Is there some part of your physical self that you dislike? If your answer is yes, then I get it.
I was a happy and blessed young boy, being gifted with wonderful parents and a comfortable home. I was active and spent most of my days outside riding my bike, climbing trees, and playing games of all kind. I was a skinny little guy with a ton of energy.
For some reason as I entered this major season of life, along with the normal changes, I began to grow what most today would call, “Man Boobs.” I still wasn’t obese or even fat, but for some reason, I was one of those unlucky guys who developed fat in my breast area. In fact, they were so large that I was checked by a physician to make sure there wasn’t any female parts. There wasn’t. It was just fat. And although I didn’t know it at the time, it is actually a condition that many boys get when they enter their teen years.
All I knew was…I had boobs…and…I HATED THEM! And what’s more, I was filled with shame because of them. I remember “friends” picking on me because they could see how large they were under my t-shirt. I remember my grandfather, a man I deeply loved and respected, joking with me one day as I retreated from the river after a swim: “Boy, you need a bra.” He was joking, as were my friends, but my spirit didn’t laugh it off. What I did was internalize the pain and shame. I remember having to go to basketball coaches and secretly tell them that I couldn’t be on the “skins” side. I remember when my church youth group would go to the beach (Don’t forget I was raised along the ocean.) and I spent the entire time on the sand, never getting in the water for I was afraid they would see my large boobs. I remember surfing with my buddies in high school and always wearing a shirt regardless of the heat and the discomfort. In fact, I never went shirtless in public until my current wife, who is amazing, encouraged me to do so.
That’s right…even now…I have “MAN BOOBS.” And truthfully, I still don’t like them and have often thought many times of having them medically reduced. I just haven’t ever done it. Besides, it is actually a little more common with old guys like me. HaHa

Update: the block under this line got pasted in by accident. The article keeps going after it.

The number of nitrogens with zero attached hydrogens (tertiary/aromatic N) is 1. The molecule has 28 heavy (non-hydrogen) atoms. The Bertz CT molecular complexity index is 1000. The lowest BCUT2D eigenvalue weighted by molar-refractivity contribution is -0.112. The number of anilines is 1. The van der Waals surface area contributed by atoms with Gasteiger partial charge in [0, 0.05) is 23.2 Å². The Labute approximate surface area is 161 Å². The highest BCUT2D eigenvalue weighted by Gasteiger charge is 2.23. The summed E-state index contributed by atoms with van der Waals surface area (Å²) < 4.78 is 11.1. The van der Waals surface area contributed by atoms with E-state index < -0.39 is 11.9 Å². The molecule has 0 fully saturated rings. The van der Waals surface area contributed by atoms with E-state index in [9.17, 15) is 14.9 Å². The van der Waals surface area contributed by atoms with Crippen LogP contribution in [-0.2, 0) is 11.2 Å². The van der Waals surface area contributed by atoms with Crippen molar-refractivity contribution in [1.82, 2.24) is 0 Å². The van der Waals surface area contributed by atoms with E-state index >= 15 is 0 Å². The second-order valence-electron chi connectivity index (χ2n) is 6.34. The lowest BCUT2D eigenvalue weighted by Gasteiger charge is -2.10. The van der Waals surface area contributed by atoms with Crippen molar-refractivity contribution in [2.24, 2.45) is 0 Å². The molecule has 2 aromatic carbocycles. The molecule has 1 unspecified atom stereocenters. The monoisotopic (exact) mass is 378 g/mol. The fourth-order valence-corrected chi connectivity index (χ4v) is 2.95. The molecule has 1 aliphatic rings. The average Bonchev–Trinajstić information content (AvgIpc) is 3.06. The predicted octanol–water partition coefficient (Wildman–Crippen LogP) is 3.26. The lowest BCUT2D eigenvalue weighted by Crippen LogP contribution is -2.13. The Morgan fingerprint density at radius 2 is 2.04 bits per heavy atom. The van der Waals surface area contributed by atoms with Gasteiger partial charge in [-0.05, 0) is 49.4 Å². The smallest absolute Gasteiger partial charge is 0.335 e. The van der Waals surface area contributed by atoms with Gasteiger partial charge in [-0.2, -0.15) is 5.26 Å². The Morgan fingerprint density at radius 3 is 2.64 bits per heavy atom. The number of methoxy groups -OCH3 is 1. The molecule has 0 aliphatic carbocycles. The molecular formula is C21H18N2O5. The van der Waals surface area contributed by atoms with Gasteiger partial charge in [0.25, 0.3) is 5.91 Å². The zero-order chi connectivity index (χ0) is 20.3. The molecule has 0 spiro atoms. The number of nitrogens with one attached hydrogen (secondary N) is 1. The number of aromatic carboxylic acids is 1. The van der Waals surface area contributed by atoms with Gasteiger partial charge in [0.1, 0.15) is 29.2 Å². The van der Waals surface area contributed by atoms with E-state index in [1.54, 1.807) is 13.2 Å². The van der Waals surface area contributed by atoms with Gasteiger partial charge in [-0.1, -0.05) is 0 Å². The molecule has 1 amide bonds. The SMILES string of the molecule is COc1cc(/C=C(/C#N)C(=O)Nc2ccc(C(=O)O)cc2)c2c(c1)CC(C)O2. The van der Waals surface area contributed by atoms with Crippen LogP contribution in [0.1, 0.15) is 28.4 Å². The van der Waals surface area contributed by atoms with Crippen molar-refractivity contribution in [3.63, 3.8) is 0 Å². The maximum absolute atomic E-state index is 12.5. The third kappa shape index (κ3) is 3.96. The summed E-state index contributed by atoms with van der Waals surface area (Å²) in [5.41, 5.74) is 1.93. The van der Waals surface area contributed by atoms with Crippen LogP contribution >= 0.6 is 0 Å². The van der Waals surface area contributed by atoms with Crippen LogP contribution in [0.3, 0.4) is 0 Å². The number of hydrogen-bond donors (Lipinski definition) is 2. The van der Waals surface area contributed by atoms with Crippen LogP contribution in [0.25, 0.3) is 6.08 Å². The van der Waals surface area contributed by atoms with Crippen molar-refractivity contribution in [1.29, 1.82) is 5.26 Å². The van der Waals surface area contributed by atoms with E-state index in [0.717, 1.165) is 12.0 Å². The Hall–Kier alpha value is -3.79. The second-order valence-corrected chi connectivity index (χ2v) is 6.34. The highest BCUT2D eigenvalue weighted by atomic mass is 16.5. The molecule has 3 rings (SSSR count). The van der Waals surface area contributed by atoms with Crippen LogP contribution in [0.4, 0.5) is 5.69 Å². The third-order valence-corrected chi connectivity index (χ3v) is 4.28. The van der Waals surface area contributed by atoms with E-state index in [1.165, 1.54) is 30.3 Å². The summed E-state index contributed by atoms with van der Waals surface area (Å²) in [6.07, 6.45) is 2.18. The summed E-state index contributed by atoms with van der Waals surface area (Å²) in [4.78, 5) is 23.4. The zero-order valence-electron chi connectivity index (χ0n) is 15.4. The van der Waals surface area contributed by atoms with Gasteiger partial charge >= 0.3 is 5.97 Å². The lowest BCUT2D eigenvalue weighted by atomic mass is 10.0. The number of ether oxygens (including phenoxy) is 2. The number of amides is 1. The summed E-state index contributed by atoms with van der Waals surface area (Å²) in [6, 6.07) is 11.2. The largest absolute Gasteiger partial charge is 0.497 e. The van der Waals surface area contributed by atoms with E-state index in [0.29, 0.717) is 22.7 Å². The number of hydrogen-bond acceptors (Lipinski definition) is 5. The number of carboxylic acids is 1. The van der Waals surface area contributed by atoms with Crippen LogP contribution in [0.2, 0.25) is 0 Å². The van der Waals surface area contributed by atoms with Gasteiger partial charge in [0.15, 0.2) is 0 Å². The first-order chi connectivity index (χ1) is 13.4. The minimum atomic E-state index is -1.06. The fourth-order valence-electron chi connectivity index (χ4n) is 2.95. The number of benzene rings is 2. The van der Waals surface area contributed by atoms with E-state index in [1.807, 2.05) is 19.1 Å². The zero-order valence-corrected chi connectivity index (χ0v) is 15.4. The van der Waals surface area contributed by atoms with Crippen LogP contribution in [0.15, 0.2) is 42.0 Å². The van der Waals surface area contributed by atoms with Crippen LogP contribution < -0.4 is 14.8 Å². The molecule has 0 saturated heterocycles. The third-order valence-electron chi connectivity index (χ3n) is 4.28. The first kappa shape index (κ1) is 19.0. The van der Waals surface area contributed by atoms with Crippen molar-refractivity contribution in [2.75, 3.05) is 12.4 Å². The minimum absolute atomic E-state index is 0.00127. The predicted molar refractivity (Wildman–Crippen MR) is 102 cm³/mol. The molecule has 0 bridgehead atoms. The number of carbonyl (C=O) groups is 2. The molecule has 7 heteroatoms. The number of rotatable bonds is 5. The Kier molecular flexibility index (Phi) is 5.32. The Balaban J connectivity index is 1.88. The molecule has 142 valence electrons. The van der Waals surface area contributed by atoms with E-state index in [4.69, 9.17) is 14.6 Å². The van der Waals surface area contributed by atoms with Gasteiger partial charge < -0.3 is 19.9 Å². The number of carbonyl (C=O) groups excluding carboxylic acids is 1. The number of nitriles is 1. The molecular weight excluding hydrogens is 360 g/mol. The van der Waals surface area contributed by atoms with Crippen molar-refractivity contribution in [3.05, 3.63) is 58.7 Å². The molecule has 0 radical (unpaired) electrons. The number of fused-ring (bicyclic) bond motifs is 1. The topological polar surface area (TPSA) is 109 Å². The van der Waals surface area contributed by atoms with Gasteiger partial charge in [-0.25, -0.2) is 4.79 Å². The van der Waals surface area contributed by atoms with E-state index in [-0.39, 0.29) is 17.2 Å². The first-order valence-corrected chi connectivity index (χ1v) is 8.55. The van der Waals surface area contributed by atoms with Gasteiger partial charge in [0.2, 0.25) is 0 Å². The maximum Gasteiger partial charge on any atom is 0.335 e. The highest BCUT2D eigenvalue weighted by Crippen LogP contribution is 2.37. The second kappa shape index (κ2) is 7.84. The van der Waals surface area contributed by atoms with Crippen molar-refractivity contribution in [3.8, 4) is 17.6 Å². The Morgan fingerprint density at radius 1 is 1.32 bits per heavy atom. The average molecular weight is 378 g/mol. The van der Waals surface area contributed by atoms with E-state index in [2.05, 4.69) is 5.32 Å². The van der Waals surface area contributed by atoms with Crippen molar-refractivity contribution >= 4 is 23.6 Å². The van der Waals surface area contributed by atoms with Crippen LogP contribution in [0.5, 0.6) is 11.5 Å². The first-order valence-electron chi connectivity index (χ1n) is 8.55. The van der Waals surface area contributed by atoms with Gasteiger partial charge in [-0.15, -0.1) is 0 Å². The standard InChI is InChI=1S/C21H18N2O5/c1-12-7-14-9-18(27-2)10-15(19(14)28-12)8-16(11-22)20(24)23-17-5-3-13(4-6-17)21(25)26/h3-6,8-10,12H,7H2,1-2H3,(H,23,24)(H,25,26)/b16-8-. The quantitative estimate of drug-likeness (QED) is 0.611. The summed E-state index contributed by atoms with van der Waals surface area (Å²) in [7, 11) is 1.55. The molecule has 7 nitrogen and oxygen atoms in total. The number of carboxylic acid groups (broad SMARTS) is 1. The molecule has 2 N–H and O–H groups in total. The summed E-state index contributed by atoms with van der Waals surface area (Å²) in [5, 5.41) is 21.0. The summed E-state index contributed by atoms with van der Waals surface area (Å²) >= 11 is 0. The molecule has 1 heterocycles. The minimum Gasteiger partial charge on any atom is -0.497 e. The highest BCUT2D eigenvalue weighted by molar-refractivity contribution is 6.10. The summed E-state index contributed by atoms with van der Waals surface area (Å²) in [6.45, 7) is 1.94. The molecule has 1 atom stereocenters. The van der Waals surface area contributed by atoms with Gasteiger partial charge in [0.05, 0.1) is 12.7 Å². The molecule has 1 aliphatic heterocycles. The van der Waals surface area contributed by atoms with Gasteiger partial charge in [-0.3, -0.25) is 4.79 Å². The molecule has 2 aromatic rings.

The one thing I know for sure is that physical condition impacted my self-esteem. Did it crush me? No. Did it keep me from successes and achievements? No. But it did have a life-long impact on my self-esteem and my feelings of worthiness. Part of me felt that no attractive female would ever desire a guy like me. I was wrong of course…but that is the way our minds sometimes work. My current wife has done wonders in this particular area of my thinking and I am so grateful to her for this unconditional love and acceptance. And of course, I thank her for her gentle nudging to push my shirtless activity.
So, let’s talk about you.
I imagine that anyone reading this blog post has at least one physical thing about yourself that you dislike, or may even “HATE.” First, let me say that’s normal. What isn’t okay is allowing it to hold you back. Allowing it to be an excuse for missing out on life sucks. I know…I did it for years. If that is you…that needs to change.
One way to change it is to find unconditional acceptance and support. Each time I go to the beach now, my wife looks at me and says, “Your look just fine.” That simple statement, and the smile from her beautiful face, speaks into my spirit that I am indeed fine. That’s when I slap on the lotion and enjoy my day like a love-sick teenager, walking the sand shore, splashing in the waves, and grabbing my lady every chance I can. Hey. I’m not that old. 🙂
One more thing that has helped is realizing that I don’t need other people’s approval of my looks to be happy. That’s a big one. And of course, it goes against everything our society teaches.
Hear me friend. We all have physical flaws… or at least what we consider flaws. Yep…all of us.
So…want a few practical things to think about?
Here you go:
- Realize your are a wonderful and unique creation with gifts and talents that this world needs…just as you are.
- Realize that some physical dislikes can be changed with effort but it make take time. (Through exercise and diet my wife says my breasts have decreased. I am not sure, but I trust her.).
- Realize that your physical “flaw,” especially if a life-long thing, has most probably had an impact on your self-esteem and may need to be dealt with in proactive healing.
- Be sensitive to children with visible physical differences. Be careful in your speech and be encouraging in your unconditional support and love. What we might think is a harmless pick, may truthfully be a life-long pain.
Okay…I have bared my chest to you…figuratively, of course. I have done so in hopes that my pain and experience might help us connect and through that, you might hear my words yet again when I say…
You are special as you are! Change if you must, but let it be for you, and love yourself through it all.
Blessings to you you all,